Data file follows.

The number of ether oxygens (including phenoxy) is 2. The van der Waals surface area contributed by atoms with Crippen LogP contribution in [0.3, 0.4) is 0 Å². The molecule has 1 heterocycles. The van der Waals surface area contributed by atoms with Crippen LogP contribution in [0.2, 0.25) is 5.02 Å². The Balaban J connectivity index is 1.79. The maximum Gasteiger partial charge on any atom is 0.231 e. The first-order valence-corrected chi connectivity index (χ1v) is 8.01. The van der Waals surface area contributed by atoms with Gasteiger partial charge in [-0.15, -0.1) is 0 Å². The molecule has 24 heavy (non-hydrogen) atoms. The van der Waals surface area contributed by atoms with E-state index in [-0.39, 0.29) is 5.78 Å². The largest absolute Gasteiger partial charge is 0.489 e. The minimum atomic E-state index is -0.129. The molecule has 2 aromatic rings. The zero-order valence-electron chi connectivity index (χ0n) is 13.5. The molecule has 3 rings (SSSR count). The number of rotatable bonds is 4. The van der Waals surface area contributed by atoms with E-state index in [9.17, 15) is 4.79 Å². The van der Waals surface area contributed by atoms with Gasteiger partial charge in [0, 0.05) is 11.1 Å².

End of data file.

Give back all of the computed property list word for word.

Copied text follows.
The number of ether oxygens (including phenoxy) is 2. The van der Waals surface area contributed by atoms with Crippen LogP contribution in [0.3, 0.4) is 0 Å². The molecule has 1 heterocycles. The van der Waals surface area contributed by atoms with Crippen LogP contribution in [0.2, 0.25) is 5.02 Å². The Balaban J connectivity index is 1.79. The maximum Gasteiger partial charge on any atom is 0.231 e. The first-order valence-corrected chi connectivity index (χ1v) is 8.01. The van der Waals surface area contributed by atoms with Gasteiger partial charge in [-0.15, -0.1) is 0 Å². The molecule has 24 heavy (non-hydrogen) atoms. The van der Waals surface area contributed by atoms with E-state index in [-0.39, 0.29) is 5.78 Å². The largest absolute Gasteiger partial charge is 0.489 e. The minimum atomic E-state index is -0.129. The molecule has 2 aromatic rings. The zero-order valence-electron chi connectivity index (χ0n) is 13.5. The molecule has 3 rings (SSSR count). The number of rotatable bonds is 4. The van der Waals surface area contributed by atoms with E-state index in [9.17, 15) is 4.79 Å². The van der Waals surface area contributed by atoms with Gasteiger partial charge in [0, 0.05) is 11.1 Å².